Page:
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Old 09-01-17, 03:19 PM
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Steve,

Glad your clog cleared but I'm very anti-chemical for drains. Think about it, you're adding material to a point that is actually stopping flow to take place. You introduce a caustic chemical that can eat through that clog. What else can it eat through? And think of the pollution added to the water system.

A mechanical method to clear a clog does does not do any harm.

Here's my grip about chemical drain cleaners. The store I work in sells out of about 4 shelves of various drain cleaners about 6 times a year. Each and every one on these is clearly marked as a poison. We have about 40 stores. Do the math. Then multiply that by all the other stores that sell the same drain cleaners. In just one metropolitan area. Then consider the whole nation. Any wonder why our water supply is polluted and we buy bottled water?

Yet a mechanical snake can do the job more effectively.
 
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Old 09-02-17, 03:27 PM
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Chemicals are only a problem to pipes if they get trapped in the pipe for a long time, and even then it is only if the drain cleaner is acidic based and if you have old style pipes.

This is an interesting article about it*************
 

Last edited by Shadeladie; 09-03-17 at 08:53 AM. Reason: Link removed
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Old 09-02-17, 05:56 PM
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Chemicals are only a problem to pipes if they get trapped in the pipe for a long time, and even then it is only if the drain cleaner is acidic based and if you have old style pipes.

This is an interesting article about it
I read the article. The only thing that changed is that Drano is now a light weight (nearly useless) chemical. Unlikely to cause a leak in a pipe. But...I'll take the liberty to quote the Internet sources (without giving credit to the source, way to much copying)

Chemical drain cleaners usually contain sodium hydroxide (lye) which is very caustic. Lye’s corrosive properties are good for eating away at drain build up, but can burn skin and aggravate the throat and nose. Avoiding prolonged contact with sodium hydroxide is a good idea.

Because lye is so caustic, it can be extremely corrosive to certain types of metal as well as several other materials. Fortunately, though, PVC drains and pipes are characterized by their low reactivity, which means they can stand up well to this caustic and corrosive base substance. However, given a high enough concentration, PVC can be damaged just as much as any other pipe or drain material if you exceed recommended strength levels.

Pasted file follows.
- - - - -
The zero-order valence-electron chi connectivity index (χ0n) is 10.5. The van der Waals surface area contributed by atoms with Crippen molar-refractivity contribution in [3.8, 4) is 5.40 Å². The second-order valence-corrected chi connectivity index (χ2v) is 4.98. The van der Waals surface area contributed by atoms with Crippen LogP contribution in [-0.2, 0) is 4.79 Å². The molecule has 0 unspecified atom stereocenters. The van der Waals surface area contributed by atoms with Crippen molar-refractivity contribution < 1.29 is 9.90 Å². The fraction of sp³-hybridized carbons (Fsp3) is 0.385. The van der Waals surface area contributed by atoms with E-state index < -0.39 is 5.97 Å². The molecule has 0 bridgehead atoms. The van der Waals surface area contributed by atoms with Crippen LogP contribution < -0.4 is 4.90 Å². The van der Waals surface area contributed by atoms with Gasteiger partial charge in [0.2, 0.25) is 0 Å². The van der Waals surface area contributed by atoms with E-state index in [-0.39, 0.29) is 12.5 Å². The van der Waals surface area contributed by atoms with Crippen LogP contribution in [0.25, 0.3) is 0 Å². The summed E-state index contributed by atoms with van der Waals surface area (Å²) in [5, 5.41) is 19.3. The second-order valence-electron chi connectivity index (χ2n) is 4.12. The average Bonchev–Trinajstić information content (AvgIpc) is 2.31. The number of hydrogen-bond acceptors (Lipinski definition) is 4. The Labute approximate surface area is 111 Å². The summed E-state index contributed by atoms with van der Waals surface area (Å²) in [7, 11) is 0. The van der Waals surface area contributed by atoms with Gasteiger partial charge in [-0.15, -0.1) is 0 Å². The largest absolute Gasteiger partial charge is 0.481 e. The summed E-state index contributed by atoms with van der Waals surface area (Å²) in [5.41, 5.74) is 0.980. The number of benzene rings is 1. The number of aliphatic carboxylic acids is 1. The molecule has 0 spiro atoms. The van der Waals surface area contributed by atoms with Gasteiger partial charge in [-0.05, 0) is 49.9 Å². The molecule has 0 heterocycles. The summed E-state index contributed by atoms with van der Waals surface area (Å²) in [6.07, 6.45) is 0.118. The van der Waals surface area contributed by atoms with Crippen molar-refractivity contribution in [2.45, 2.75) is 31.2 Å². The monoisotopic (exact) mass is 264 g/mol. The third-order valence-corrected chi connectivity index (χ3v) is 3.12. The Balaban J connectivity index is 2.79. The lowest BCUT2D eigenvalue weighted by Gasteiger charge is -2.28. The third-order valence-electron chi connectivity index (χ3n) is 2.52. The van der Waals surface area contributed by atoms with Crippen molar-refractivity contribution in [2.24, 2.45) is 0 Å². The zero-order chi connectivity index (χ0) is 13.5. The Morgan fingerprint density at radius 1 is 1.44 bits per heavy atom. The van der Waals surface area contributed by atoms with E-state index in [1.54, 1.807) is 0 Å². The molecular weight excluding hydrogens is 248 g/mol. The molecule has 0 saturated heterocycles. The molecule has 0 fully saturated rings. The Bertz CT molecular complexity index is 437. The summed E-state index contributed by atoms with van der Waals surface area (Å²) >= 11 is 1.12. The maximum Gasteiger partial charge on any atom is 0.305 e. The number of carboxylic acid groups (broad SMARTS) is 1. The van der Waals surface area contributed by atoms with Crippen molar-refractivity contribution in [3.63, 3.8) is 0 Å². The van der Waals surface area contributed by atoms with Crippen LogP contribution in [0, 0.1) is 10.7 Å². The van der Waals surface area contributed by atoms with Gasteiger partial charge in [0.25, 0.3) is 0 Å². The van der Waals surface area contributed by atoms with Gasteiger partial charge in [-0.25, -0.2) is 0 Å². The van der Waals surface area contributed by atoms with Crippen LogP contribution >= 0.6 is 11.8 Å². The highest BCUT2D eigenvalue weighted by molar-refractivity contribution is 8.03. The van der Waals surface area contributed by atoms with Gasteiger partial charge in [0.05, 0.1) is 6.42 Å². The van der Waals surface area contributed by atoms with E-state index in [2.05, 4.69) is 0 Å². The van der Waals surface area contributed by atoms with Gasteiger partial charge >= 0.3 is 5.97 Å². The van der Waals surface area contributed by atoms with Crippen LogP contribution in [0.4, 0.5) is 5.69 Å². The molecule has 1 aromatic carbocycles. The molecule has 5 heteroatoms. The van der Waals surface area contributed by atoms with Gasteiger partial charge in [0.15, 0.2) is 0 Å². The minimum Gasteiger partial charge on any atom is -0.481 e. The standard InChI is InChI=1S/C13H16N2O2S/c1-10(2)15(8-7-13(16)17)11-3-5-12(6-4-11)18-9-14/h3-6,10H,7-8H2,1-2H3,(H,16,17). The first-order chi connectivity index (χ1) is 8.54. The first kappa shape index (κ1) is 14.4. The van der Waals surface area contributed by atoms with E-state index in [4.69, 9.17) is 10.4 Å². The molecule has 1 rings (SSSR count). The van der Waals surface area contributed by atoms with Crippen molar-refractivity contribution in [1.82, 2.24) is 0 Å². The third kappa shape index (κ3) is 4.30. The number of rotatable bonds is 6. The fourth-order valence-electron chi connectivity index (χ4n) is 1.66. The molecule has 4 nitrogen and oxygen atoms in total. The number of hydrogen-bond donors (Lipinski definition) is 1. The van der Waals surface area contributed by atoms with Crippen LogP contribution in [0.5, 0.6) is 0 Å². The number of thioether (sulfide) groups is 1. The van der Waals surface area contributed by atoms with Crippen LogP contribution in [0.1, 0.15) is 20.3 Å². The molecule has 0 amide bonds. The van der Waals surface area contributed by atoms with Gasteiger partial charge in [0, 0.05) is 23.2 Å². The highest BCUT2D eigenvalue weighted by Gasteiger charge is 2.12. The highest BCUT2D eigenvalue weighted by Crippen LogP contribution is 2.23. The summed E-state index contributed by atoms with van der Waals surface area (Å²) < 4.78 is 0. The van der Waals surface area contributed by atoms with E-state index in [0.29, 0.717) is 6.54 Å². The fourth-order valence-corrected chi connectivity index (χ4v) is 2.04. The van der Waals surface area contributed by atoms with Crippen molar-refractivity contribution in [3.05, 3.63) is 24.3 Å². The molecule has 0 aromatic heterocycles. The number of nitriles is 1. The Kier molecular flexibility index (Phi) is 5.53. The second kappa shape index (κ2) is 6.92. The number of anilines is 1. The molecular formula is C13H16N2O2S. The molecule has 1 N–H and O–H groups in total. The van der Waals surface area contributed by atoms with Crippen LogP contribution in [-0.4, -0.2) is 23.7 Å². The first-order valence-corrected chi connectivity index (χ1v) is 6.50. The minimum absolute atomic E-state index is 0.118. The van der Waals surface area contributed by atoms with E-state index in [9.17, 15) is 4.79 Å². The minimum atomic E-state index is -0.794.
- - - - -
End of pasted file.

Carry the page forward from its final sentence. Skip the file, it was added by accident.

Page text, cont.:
So what this tells me is that Drano or any of the sodium hydroxide chems are too weak to work or if used in heavy enough concentrations it CAN harm pipes be it metal o r plastic. My biggest problems with chemicals as far as clearing a clog is if you have standing water, if the chemical gets to the clog, it's most likely so diluted it won't do anything.

But my big beef is the pollution angle. Just how much can our environment take. Forty years ago if you told people that they would be buying bottle water as a regular day today course of action, you would be laughed at. So how did we get to this point today?

I ride a sticky slope due to the fact that I sell drain cleaners and am expected to promote product and sales. When I "preach" not to use a drain cleaner I must be very sure of myself and know what I'm talking about when I tell a customer not to buy a drain cleaner but instead to invest in a good snake and teach them how to remove the trap and use the snake.

I'll stick with my tried and true method of mechanical means (aka snake or auger) to clear a clog.
 

Last edited by Shadeladie; 09-03-17 at 08:53 AM.
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Old 09-03-17, 04:39 AM
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Each to their own Norm. Also I do take you point that it is good to be cognisant about the pollution aspect.

Do you suffer from a lot clogs?
 
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Old 09-03-17, 06:14 AM
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Do you suffer from a lot clogs?
No! As my original post stated this happens about once every 3 to 4 years. Can't quite figure out what or why. I've had several ideas but nothing as to what causes the sudden clog. And I do mean sudden. The drain will work flawlessly for years and then literately just stop and clog. The material that comes out is a hard white plastic type of material that seems to be a combo of grease and soap. But it will not crumble or breakup. The remain that I throw out onto the backyard grass are still there. They do not decompose, but slowly go into the ground. We have never, ever thrown grease or similar down the drain, seldom use the disposal. All solids are scrapped of the dishes before going into the dishwasher.